Egypt's election committee has postponed the vote for Egyptian expatriates on the country's controversial draft constitution, NBC News' Ayman Mohyeldin reported from Cairo.
Mohyeldin called the delay a "breakthrough," saying it may indicate Egyptian President Mohamed Morsi's willingness to consider opposition forces' demands.
Protesters, who argue the new constitution favors Islamists over secular forces, are demanding cancellation of the entire nationwide referendum slated for December 15. The vote for Egyptians living abroad was scheduled to begin Saturday, but will now start on Wednesday.
On Friday, tens of thousands of protesters breached the military barricade outside the walls of the presidential palace in Cairo. As of Friday afternoon, protesters had not yet broken through the palace walls or gates and there was no military personnel between protesters and palace walls, Mohyeldin confirmed.
In an address to the Egyptian nation on Thursday, President Morsi invited opposition groups to the presidential palace on Saturday to discuss the ongoing conflict. Egypt's main opposition bloc, the National Salvation Front, rejected the offer because Morsi refused to rescind his November 22 decree that granted him near-absolute powers, and because he has not yet postponed the December 15 referendum.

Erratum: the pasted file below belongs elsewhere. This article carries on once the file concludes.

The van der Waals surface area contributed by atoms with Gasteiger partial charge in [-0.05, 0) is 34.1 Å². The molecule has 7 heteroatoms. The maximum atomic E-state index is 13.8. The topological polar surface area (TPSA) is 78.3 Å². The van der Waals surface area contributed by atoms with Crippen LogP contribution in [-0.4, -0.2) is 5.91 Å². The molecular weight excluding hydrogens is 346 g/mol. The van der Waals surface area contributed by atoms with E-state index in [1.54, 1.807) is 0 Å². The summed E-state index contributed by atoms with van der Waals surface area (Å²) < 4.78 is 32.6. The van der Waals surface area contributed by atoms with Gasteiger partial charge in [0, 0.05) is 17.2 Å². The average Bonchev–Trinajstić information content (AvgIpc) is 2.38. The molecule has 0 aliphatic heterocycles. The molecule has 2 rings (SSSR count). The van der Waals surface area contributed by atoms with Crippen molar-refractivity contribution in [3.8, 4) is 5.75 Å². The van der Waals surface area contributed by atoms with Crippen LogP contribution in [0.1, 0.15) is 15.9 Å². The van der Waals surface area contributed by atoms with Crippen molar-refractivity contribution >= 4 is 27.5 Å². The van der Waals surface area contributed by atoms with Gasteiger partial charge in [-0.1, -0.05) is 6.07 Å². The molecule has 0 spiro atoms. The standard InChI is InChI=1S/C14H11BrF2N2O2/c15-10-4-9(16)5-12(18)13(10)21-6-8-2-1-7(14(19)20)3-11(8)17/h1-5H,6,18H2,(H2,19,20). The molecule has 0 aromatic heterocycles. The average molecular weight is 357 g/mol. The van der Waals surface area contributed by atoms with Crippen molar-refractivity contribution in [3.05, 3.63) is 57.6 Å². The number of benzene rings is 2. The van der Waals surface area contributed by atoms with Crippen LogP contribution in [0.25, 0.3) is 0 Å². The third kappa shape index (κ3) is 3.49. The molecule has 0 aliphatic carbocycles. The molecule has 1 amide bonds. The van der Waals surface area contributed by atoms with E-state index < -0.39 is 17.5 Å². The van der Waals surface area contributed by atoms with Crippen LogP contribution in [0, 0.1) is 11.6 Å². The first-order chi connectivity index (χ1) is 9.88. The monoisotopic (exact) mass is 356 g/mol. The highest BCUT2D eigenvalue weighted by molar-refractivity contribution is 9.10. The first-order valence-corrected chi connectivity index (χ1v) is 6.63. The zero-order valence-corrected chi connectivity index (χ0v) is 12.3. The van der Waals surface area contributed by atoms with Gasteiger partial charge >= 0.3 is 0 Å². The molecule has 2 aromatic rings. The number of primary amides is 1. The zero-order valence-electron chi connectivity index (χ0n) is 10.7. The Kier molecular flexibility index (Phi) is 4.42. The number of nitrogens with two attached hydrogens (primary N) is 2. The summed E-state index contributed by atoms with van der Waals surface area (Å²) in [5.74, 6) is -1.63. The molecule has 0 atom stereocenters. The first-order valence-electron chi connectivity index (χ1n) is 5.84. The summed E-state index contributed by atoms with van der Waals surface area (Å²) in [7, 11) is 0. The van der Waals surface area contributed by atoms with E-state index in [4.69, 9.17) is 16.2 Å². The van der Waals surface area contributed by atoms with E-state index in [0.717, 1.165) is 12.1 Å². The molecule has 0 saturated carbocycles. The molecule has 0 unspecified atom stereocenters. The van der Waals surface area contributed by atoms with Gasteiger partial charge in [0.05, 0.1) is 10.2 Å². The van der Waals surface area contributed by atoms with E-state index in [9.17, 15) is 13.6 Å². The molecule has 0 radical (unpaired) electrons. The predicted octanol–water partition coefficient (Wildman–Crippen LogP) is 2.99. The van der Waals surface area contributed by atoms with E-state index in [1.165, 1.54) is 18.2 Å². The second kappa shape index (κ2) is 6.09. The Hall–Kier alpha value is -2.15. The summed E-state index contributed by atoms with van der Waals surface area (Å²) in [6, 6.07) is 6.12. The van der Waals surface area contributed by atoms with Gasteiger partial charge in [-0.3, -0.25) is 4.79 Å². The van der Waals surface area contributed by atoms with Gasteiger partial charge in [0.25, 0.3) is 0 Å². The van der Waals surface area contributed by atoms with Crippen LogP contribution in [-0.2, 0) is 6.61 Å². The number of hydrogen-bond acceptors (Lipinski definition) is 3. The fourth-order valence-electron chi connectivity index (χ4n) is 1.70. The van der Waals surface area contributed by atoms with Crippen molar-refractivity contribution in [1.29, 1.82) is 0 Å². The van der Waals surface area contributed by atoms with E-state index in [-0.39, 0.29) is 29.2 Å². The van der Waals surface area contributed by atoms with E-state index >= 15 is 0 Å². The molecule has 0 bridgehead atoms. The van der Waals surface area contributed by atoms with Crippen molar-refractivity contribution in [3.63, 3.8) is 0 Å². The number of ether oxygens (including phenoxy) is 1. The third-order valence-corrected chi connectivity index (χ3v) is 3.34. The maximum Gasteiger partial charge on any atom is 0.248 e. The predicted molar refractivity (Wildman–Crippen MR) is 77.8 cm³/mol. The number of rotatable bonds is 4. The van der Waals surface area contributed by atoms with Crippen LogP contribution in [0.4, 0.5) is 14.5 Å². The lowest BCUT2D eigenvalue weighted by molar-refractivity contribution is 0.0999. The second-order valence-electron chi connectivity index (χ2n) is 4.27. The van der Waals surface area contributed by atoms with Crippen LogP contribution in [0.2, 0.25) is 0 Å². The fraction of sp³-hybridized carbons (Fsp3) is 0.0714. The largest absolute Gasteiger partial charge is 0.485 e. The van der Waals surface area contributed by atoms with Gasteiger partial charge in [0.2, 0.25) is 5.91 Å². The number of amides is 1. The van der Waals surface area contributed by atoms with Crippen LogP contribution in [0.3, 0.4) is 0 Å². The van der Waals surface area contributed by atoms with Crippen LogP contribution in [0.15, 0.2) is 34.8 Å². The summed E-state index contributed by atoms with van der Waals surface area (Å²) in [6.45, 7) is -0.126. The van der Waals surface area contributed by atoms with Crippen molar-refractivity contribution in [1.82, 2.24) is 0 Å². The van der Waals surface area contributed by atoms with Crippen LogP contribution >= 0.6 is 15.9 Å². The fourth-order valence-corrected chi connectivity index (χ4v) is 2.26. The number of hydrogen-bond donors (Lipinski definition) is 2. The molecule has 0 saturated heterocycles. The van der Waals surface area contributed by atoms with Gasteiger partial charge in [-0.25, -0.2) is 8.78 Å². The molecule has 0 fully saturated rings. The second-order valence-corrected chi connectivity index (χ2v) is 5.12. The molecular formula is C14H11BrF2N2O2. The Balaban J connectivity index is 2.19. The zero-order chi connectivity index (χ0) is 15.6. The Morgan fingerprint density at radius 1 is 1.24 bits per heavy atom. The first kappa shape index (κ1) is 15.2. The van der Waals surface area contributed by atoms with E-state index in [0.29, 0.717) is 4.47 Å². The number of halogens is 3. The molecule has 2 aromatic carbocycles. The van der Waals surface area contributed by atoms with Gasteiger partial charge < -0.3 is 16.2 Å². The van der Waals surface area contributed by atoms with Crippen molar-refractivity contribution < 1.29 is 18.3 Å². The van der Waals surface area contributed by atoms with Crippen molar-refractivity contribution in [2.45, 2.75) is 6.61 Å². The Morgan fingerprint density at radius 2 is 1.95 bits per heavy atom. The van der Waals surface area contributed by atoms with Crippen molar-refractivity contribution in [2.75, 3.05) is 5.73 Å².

President Barack Obama called President Morsi on Thursday to express his "deep concern" over the deaths and injuries of protesters in Egypt. Obama welcomed Morsi's call for dialogue with the opposition, but urged that dialogue has to take place without strings attached.
"We want to see the Egyptian people emerge from this time with a greater democratic infrastructure, and we want to see this political transition succeed," U.S. State Department spokesman Mark Toner said Friday. "It's really up to the Egyptian people to decide what that process looks like. But what's important now is that this dialogue begin, as I said, without preconditions."